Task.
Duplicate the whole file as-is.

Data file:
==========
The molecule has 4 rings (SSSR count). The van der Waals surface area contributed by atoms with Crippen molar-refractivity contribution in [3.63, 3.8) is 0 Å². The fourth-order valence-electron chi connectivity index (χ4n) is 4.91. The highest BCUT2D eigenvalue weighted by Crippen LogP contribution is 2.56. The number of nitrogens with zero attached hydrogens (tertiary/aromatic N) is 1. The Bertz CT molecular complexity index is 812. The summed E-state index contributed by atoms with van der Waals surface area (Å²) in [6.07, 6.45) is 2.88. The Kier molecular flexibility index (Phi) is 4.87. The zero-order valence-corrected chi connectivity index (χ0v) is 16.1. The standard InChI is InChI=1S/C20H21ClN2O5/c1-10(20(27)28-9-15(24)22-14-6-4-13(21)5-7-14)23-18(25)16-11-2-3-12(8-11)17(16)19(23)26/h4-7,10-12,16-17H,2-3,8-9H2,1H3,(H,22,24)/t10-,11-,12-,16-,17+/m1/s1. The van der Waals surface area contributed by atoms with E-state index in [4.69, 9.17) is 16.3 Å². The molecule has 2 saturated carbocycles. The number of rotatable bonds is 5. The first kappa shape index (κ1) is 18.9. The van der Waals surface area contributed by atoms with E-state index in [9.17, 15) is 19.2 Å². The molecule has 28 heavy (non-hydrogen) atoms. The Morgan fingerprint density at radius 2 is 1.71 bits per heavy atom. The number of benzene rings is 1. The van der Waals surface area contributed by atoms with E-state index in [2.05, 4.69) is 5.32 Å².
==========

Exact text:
The molecule has 4 rings (SSSR count). The van der Waals surface area contributed by atoms with Crippen molar-refractivity contribution in [3.63, 3.8) is 0 Å². The fourth-order valence-electron chi connectivity index (χ4n) is 4.91. The highest BCUT2D eigenvalue weighted by Crippen LogP contribution is 2.56. The number of nitrogens with zero attached hydrogens (tertiary/aromatic N) is 1. The Bertz CT molecular complexity index is 812. The summed E-state index contributed by atoms with van der Waals surface area (Å²) in [6.07, 6.45) is 2.88. The Kier molecular flexibility index (Phi) is 4.87. The zero-order valence-corrected chi connectivity index (χ0v) is 16.1. The standard InChI is InChI=1S/C20H21ClN2O5/c1-10(20(27)28-9-15(24)22-14-6-4-13(21)5-7-14)23-18(25)16-11-2-3-12(8-11)17(16)19(23)26/h4-7,10-12,16-17H,2-3,8-9H2,1H3,(H,22,24)/t10-,11-,12-,16-,17+/m1/s1. The van der Waals surface area contributed by atoms with E-state index in [4.69, 9.17) is 16.3 Å². The molecule has 2 saturated carbocycles. The number of rotatable bonds is 5. The first kappa shape index (κ1) is 18.9. The van der Waals surface area contributed by atoms with E-state index in [9.17, 15) is 19.2 Å². The molecule has 28 heavy (non-hydrogen) atoms. The Morgan fingerprint density at radius 2 is 1.71 bits per heavy atom. The number of benzene rings is 1. The van der Waals surface area contributed by atoms with E-state index in [2.05, 4.69) is 5.32 Å².